In a film clip shot in California during that era, she looks lighthearted and pretty, a fresh-faced teenager with long black hair that she tosses as she looks back over her shoulder with bright, clear eyes and a quick smile. In another segment, her hair cut short in a thick nimbus, she walks the nose on long, skinny legs and glides backside, looking down the line, speeding ahead of the curl in a laid-back, hips-forward stance that evokes her Honolulu friend and fellow California transplant Nuuhiwa.
“It was lotsa fun,” Hamasaki says of her California years. “It was a happy time.”
So, why’d she bail?
In the absence of comment from the reclusive Hamasaki herself, those who knew her have speculated on the diminutive, reputedly shy Hawaiian’s departure from the surf world.
“I loved competition,” says Hoffman, Hamasaki’s main rival during her competitive career, “but for Joey it maybe went against her natural inclinations. It wasn’t what she wanted to do with her surfing. She had a lovely style, and she was bridging that gap from feminine to more aggressive, boy-like surfing with bigger turns.”
It’s a reason that makes sense, especially for an era in competition when, as Hoffman and Crummer explain, women were routinely sent out in lousy waves while the good conditions were reserved for the men.
Muñoz has a similar, albeit more economic, take.
“Joey was quiet,” he says. “She wasn’t this beautiful, dazzling, vivacious female. Judges tend to be swayed by different things, and in the case of a woman, beauty never hurts. So it’s very possible that she got soured on decisions where she felt like she had actually won, but didn’t. When Joey dropped out, it could have been partly that she felt like she was getting robbed.”
Winning, then as it does now, translates to sponsorships and thus the ability to make a living. Crummer says she agrees that, overall, the growing commercialization of the sport might have killed Hamasaki’s drive to compete. For example: Despite her competitive results, being the first female glosser at Hobie, and her overall talent in the water, Hamasaki’s signature model under Wardy—the one designed by Edwards—was never commercially produced after the label went under.
Still, there’s no more reliable word than the source herself. Finally, on the phone one night, I’m able to ask Hamasaki outright why she quit.
“It just happened one day,” she says. “You have to have that urge or something inside you that drives you to compete. It went away, so I stopped.”
She then adds a story about driving up to Doheny one day shortly after her decision, only to see that a harbor and breakwater had been built. “I went to look at the waves to see if I would get it back,” she says, “but it never came back.”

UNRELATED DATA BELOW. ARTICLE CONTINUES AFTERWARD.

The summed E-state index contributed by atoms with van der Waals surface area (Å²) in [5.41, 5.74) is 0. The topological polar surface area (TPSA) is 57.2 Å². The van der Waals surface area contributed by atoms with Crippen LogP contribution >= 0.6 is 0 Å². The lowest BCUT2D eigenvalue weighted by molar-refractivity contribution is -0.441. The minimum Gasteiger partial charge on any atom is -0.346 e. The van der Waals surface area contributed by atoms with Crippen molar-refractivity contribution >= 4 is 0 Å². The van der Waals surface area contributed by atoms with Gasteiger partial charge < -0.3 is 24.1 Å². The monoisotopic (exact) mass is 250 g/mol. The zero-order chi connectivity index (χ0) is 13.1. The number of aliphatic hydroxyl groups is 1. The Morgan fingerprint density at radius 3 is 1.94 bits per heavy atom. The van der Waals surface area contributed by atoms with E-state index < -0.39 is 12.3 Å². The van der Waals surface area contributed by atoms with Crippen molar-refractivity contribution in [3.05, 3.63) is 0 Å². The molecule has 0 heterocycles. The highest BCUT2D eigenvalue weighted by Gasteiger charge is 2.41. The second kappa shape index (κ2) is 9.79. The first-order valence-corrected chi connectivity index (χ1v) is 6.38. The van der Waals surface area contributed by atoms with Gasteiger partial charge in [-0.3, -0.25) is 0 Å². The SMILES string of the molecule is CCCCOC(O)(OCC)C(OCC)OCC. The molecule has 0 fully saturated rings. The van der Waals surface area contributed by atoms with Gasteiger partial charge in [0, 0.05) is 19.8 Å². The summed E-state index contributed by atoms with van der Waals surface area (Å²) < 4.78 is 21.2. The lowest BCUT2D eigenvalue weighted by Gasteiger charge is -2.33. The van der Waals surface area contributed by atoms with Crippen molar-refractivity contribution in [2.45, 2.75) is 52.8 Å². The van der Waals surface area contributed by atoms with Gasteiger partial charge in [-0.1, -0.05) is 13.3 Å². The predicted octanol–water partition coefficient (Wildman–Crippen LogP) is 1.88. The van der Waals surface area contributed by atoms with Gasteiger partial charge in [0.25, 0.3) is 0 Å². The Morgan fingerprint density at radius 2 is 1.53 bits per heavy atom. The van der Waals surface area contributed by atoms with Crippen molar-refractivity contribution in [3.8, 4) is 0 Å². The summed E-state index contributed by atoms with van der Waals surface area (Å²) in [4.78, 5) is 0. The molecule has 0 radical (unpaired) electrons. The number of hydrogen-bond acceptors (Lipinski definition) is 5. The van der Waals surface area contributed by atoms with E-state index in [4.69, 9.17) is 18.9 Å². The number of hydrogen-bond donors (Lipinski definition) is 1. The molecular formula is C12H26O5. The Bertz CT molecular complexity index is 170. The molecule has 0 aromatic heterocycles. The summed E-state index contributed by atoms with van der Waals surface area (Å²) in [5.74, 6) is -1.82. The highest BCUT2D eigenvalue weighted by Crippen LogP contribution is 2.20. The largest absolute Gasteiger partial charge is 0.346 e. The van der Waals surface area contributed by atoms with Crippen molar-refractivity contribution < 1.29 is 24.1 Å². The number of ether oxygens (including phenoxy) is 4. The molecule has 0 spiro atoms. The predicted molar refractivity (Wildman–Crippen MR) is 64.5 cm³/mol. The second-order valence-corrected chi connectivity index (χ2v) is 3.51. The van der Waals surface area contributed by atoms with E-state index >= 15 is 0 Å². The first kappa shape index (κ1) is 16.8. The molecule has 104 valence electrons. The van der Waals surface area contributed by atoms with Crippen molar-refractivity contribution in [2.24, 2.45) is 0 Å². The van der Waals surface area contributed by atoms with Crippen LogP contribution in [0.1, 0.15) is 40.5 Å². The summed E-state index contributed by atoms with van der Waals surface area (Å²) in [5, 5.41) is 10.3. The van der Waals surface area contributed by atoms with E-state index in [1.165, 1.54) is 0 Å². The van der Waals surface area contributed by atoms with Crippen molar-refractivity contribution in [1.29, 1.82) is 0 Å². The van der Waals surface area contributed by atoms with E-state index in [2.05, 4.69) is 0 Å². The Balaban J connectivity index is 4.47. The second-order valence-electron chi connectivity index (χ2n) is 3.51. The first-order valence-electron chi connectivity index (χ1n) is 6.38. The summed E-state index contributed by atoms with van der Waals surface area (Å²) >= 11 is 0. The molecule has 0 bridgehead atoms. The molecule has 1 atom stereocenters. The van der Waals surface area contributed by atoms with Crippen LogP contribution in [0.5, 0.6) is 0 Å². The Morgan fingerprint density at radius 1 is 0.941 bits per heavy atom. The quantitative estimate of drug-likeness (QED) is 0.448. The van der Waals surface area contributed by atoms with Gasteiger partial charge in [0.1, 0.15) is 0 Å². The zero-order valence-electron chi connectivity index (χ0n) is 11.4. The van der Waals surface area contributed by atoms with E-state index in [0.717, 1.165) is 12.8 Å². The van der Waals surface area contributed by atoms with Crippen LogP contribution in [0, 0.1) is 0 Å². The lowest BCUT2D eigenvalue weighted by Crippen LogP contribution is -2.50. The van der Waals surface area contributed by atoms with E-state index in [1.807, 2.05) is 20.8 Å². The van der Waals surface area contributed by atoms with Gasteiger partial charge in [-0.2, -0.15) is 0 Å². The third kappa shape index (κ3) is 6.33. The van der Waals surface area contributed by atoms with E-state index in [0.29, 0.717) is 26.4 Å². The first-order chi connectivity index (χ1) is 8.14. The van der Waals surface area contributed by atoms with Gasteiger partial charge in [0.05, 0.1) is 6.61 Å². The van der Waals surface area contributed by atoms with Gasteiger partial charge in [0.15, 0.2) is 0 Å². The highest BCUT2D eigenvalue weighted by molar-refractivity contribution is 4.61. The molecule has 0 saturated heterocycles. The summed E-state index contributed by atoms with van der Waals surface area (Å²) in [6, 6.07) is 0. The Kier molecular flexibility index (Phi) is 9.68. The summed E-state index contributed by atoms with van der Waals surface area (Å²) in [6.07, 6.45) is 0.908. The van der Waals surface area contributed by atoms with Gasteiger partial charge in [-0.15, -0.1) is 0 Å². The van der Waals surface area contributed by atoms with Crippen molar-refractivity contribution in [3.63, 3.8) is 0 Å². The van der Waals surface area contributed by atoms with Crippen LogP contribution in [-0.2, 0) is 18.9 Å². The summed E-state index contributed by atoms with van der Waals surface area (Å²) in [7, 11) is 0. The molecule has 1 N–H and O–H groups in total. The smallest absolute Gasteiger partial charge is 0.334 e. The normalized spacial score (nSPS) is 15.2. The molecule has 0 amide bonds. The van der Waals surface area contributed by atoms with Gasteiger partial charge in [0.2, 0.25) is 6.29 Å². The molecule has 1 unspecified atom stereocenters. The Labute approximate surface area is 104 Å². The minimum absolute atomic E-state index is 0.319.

Muñoz, a longtime Dana Point resident, says he understands the sentiment, literally and figuratively.
“I was too young and dumb to bitch about that harbor,” he says, “even though I knew it was kind of the beginning of the end. The dredging and the breakwater changed the topography of the ocean and the wave. It wiped out MeePees, a little hidden break where I used to see Joey [surfing].”
“The harbor turned Doheny into kind of a slow-rolling mush,” Hoffman echoes, on both the changing landscape and, as a result, the culture.
“Joey always seemed like a really sensitive person, so maybe that was overwhelming for her.” This reminds me of something else Lopez says: “Watching Joey ride a wave was witnessing a person in total harmony with the natural world.”
“Joey was a purist,” Hoffman says, in a powerful summation.
Another reason she quit surfing, Hamasaki offers, was that she had to work for a living in Hawaii. After she moved back home, she took a job as a custodian at Kaimuki High School. One day at work she jumped off a pickup truck and felt a serious pain in her hips that continued to get worse as time went on. At age 30, she had a double hip replacement, and she stopped surfing completely. But she could still swim, and enjoyed drinking and bodyboarding with friends off the cliffs at Black Point.
“But they’re all dead now,” she says, “so I don’t go out.”
There’s a pause, and in the silence her disappointment resonates.
Hamasaki and I finally meet in person at the top of the rather steep cement driveway in front of her house in the Kaimuki Hills that overlooks a small public park, the profile of Diamond Head, and the brutalist towers of Waikiki.
She’s tiny. She’s also wearing enormous sunglasses and a Sherlock Holmes hat in a blue-and-black checkered pattern. Her legs, in faded Hawaiian-print shorts, look painfully thin. She leans on a cane. But her feet are well placed. She’s in a surfer’s stance.
Our conversation is brief.
I ask if I can see the Takayama she brought back from California. She shakes her head.
“I don’t have it. I do have Linda Benson’s board. She was a stewardess, so she kept it here. My brother’s ex-wife has my board. I loaned it to his son, who got too big and quit. I hope she didn’t sell it in a garage sale.”
I ask her what sort of jazz she listens to, and if she still plays.
“John Coltrane. Ahmad Jamal, Dave Brubeck, Paul Desmond,” she says. “I sold [my drums] before I came home. There weren’t many women playing jazz back then, just like with surfing.”
As for the company she keeps, Hamasaki, who lives in a house divided into two living spaces for herself and her brother’s family, says that she hardly sees anyone apart from her doctors. She is friends with a neighbor, copy editor and musician Mark Coleman, and has long phone talks with Crummer every few months. Sometimes Linda Benson calls. She laughs.
“I have a parrot, Pickles, who keeps me company. I didn’t name her. I’ve had her since she was 6 years old. She whistles, and I whistle back. She says, ‘Hi, hello, you okay?’ She keeps me going. She’s gray and green and small, about the size of a little mynah bird.” She looks like a little bird herself.
I ask if she’s ever dated much.
“No. I ran around with this guy who belonged to Windansea; his name was Ed. But after we came back from the trip to Australia, I never saw him anymore. And I used to run around with Johnny Ho. He asked me to marry him, but I said no. I heard he died [recently].”
I ask if she can take off the dark glasses for a minute—we’re in the shade, after all—but she says she can’t. She just had eye surgery. Then we say goodbye. But before I turn back to head down the driveway, she says something else.
“Because of the cancer, I just learned to be happy that I’m alive.”
Later that night, I think of that breathtaking clip of her in the black-and-white video from California nearly 50 years ago. There’s the wide-eyed, confident girl with black hair blowing in the ocean wind, living out just what she’d sought.
I remember, too, one of our phone conversations from late at night.
“It’s very dark in here,” she says in a hushed voice. “But there’s a little light, just enough for me to see by.”